Re-marking `gamble' is a postcode lottery
The number of appeals against exam results varied wildly across different areas of Scotland this year, after the introduction of tough new rules designed to reduce the number of speculative requests.
Figures show that some schools did not ask for a single exam grade to be reviewed under the new arrangements, which mean that a fee is now charged if an appeal is turned down. For the first time, too, papers can be marked down as well as up.
But not all schools were put off by the new system, the data suggests, and some still presented dozens of pupils' results to the Scottish Qualifications Authority's new service.
Parent organisations have raised concerns that cost could be a factor in the discrepancies, as local authorities, and in some cases individual schools, now have to foot the bill for unsuccessful requests.
In total, the 20 local authorities that provided data to TESS submitted 3,356 requests to the new Post-Results Service this year, about a quarter of which were successful.
Some authorities said they submitted 10 times more results for review in 2013 than 2014, suggesting that certain schools are now less willing to "gamble" on a better result.
However, the statistics reveal a diverse picture. In the Borders, for example, eight of the nine secondary schools submitted between two and 28 results for review, but the remaining one submitted 66, 20 of which were successful.
In Dumfries and Galloway, the number of requests for re-marking varied from one to 32, while in Inverclyde the number of review requests ranged from zero to 49.
One headteacher told TESS he had expected the number of submissions to be lower this year. However, he added that the fact that some schools had submitted dozens of results for review and others none suggested headteachers really needed "clarity and guidance from the SQA" on the issue.
Eileen Prior, executive director of the Scottish Parent Teacher Council, also said that a significant drop in the numbers had to be expected. The intention of the new service had been to "fundamentally shift the whole business of appeals" from what had become an almost automatic process to one that required more careful consideration, she added.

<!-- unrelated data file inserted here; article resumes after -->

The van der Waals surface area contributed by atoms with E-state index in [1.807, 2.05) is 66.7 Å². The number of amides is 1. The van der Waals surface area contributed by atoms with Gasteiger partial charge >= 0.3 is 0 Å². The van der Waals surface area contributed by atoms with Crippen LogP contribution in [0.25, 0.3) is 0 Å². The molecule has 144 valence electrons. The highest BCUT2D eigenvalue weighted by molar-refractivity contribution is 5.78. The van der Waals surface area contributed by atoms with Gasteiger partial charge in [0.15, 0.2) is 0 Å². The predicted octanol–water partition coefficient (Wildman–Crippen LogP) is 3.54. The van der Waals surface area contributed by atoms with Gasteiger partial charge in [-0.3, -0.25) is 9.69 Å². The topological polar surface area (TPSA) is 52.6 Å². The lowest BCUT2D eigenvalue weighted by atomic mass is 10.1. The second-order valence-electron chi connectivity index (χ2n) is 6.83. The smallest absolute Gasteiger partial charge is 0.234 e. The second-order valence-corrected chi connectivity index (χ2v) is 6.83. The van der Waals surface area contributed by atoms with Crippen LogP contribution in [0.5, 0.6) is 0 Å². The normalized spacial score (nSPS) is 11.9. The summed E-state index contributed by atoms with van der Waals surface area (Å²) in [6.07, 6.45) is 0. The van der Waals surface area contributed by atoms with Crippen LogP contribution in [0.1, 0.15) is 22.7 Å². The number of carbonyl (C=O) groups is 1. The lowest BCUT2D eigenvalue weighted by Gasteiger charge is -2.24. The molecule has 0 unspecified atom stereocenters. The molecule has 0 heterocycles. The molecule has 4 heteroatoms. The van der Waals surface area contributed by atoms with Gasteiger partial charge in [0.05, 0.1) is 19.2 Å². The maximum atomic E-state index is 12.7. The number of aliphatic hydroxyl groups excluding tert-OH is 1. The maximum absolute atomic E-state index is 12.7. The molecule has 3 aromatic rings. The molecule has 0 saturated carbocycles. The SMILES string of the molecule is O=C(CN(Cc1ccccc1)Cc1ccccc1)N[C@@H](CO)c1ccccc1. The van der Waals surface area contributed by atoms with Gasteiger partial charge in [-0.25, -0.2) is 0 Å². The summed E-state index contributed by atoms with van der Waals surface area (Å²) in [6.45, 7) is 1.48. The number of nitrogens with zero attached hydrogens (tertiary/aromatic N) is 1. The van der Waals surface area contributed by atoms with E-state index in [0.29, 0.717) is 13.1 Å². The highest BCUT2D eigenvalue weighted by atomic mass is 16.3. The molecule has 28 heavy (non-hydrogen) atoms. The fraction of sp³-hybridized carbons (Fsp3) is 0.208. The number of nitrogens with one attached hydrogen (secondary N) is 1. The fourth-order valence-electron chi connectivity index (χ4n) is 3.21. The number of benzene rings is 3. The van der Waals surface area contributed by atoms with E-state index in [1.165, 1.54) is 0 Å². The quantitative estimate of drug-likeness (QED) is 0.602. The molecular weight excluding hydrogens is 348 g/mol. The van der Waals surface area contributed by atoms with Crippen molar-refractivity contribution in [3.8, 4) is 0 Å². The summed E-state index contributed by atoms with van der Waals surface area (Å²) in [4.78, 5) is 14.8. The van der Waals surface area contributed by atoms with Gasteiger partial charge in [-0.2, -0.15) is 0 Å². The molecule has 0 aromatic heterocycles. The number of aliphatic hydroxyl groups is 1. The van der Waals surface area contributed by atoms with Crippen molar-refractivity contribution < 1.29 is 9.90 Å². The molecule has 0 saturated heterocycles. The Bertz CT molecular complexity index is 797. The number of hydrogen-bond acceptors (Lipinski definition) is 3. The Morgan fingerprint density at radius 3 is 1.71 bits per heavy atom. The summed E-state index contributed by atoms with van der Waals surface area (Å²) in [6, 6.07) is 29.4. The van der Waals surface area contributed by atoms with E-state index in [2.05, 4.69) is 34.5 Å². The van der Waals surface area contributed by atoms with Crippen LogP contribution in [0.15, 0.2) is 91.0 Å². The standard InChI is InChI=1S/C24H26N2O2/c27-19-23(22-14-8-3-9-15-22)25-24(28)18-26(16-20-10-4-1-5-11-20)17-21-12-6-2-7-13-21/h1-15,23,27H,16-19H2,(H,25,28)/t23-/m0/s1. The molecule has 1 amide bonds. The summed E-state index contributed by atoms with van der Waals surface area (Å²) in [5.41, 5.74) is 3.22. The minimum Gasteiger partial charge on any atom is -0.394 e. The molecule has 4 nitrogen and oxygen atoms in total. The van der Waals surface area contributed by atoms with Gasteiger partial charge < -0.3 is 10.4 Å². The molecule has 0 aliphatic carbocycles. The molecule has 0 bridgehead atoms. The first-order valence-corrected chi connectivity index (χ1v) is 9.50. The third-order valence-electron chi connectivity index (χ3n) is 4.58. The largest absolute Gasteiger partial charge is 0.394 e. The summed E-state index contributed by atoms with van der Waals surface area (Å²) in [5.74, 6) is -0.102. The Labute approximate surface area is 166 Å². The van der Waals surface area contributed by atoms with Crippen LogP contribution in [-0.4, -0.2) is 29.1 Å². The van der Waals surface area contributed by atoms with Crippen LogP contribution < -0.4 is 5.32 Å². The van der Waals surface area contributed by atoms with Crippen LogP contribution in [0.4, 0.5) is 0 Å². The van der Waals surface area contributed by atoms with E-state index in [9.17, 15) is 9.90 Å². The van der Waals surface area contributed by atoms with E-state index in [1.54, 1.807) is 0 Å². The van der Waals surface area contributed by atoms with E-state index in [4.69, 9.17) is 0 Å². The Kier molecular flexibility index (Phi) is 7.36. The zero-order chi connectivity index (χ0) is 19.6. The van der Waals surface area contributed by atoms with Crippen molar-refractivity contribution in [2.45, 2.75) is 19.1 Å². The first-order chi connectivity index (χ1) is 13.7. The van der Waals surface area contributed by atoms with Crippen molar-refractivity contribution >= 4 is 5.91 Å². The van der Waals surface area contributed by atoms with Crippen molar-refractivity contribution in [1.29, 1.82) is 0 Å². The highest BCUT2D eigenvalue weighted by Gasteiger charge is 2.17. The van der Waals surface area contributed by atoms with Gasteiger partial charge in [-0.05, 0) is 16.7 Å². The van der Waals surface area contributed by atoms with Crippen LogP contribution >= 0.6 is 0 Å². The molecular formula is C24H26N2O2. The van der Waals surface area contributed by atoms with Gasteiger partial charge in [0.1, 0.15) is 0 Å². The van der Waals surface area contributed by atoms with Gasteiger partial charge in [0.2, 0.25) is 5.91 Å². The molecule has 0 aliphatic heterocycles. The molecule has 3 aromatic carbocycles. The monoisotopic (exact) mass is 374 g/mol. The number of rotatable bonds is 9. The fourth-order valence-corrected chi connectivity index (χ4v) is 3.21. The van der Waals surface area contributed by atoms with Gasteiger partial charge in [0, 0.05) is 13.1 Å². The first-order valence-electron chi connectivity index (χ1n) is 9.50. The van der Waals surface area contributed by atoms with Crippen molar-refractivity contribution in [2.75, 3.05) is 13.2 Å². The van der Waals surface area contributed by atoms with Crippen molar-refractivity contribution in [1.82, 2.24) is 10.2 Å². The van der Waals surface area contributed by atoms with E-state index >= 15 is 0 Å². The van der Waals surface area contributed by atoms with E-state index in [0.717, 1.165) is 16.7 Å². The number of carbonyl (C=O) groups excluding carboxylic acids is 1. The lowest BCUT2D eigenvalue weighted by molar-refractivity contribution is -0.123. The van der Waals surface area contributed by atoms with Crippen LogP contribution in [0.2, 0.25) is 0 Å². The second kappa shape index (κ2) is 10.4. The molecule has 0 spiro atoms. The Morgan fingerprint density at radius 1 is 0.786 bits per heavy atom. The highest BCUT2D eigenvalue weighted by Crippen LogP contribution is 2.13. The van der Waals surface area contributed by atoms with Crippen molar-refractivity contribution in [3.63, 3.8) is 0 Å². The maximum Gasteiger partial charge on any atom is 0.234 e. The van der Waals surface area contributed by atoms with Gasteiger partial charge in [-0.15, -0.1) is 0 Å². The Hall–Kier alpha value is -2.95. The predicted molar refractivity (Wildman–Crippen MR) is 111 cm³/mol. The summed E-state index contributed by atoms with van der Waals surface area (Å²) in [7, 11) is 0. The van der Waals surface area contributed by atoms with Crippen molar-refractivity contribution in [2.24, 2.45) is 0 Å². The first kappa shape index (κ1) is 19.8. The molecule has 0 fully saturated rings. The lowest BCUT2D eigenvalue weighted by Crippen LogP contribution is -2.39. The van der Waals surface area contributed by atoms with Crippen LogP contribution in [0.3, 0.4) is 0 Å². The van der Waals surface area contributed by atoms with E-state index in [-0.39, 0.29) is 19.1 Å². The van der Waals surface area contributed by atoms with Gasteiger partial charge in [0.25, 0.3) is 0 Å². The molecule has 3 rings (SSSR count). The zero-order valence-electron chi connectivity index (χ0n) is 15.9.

However, she acknowledged that the variation revealed by the TESS survey was "quite surprising".
"Certainly we have been concerned that the cost of the Post-Results Service may be a barrier for some schools, meaning the pupils there are being disadvantaged," she said. "We certainly take the view that the system should be driven by the needs of pupils and not by finance or quotas."
Last month, it was reported that in almost two-thirds of local authorities, individual schools had to meet the costs of using the Post-Results Service. Elsewhere, councils fund the submissions, which cost between pound;10 for clerical checks and almost pound;40 for priority marking reviews.
In North Lanarkshire alone, requests to the Post-Results Service cost pound;14,000 this year, the TESS figures show.
South Ayrshire requests incurred a bill of pound;4,046 and those in West Dunbartonshire cost pound;3,659.
Ken Cunningham, general secretary of School Leaders Scotland, said there would "always be anomalies" in terms of practice and the resulting statistics in the first year of a new system.
"The overall numbers were likely to go down since schools - and students, whose permission was required - will have been careful over their submissions, conscious that the result could also go down this time as well as up," he said. "On the basis of that I would have expected a reasonable success rate.
"Some schools next year might take a less cautious approach depending on what they think the success rate was for colleagues this year, but they will still largely be cautious."
Mr Cunningham stressed that concerns over the impact of charging remained "a fear rather than a reality".
"I cannot see any authority denying a student the right to a review or re-mark on the basis of finance. [Although] it might on the basis of sensible professional judgement," he said.
The SQA would not comment on local figures. Statistics from the service show that a total of 66,201 appeals were made last year (2012-13) by all 32 local authorities, constituting 6.5 per cent of exam entries. The success rate was 48 per cent.
Overall figures for this year have not yet been published.